No real scheme analysis here. Just a slideshow of Danny Shelton blasting his way through the line and stopping a 235-pound C.J. Anderson in his tracks. Yikes.

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Here’s another great concept involving Julian Edelman. This one resulted in a 26-yard catch and run in the third quarter on 3rd and 4.

Edelman starts on the right side of the formation, then motions left, setting up on left tackle Trent Brown’s hip. It’s man coverage with Marcus Peters following Edelman across the field.

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Edelman runs up the seam, right past Peters who tries to jam him. Meanwhile, Rob Gronkowski, who was set up to the outside, runs a crosser, taking Mark Barron (in man coverage) and Dante Fowler (dropped into a short zone) with him, giving Brady a clear lane to lead Edelman. Edelman catches the pass in stride and turns it into a big gain.

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This is the play everyone is talking about. Or at least they should be. Jason McCourty saves a touchdown and perhaps the game in the third quarter.

The Patriots are playing a Cover-4 zone on this play. Brandin Cooks, on the bottom of the photo, runs a straight go route. Robert Woods, who starts in a stack with tight end Gerald Everett to Goff’s right, runs a deep crosser.

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As Woods crosses the field, both safeties Devin McCourty and Duron Harmon follow him. It’s possible Harmon was supposed to pass Cooks off to Gilmore. It’s possible he thought he was supposed to, but wasn’t. Either way, no one stays with Cooks. Cooks has called for the ball. Goff sees him, but seems to pause, perhaps to make sure one of the safeties or Gilmore doesn’t make an adjustment.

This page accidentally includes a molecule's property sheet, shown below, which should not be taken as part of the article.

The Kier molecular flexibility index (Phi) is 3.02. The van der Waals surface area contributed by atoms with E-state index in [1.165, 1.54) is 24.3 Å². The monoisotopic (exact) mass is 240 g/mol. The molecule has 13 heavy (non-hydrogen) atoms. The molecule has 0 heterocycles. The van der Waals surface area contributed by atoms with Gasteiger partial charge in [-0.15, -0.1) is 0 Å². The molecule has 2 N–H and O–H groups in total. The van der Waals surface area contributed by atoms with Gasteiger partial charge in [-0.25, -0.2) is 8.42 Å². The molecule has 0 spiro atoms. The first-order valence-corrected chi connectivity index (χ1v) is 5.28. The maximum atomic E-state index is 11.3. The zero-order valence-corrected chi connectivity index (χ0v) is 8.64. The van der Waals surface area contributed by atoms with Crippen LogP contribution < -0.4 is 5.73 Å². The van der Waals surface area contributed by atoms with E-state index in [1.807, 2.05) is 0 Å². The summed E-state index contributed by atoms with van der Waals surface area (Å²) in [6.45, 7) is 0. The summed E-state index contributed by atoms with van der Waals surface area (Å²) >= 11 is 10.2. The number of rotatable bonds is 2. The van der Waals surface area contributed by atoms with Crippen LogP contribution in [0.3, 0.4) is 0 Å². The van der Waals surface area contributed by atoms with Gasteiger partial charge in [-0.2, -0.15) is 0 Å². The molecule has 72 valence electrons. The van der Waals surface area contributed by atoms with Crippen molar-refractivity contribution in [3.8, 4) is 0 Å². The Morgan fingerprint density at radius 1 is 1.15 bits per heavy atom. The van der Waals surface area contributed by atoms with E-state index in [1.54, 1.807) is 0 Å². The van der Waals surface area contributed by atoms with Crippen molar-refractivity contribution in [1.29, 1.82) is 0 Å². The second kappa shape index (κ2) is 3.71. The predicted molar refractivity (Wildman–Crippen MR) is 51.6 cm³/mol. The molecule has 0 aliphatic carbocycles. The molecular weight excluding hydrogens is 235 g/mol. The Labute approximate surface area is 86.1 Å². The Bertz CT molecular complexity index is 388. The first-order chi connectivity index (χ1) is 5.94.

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But both safeties continue to pursue Woods and Gilmore minds his zone, leaving Cooks in the clear. The benefit of this zone scheme is that Jason McCourty, with no one in his zone, has eyes on the quarterback and reads what Goff is seeing. Even before Goff releases the pass, McCourty is making a break for the back of the end zone.

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The rest is just a matter of speed and time. It’s a 50-yard or so throw for Goff. The hangtime benefits Jason McCourty and the Patriots. Still an amazing effort. According to the NFL’s Next Gen Stats, McCourty’s top speed was nearly 20 miles per hour and he covered 19.5 yards in 2.4 seconds. But the Patriots’ defense has no speed, right?

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Sony Michel had a number of chunk runs in this game. This at the end of the third quarter is one of my favorites because it is a mix of some great blocking as well as good vision by the runner.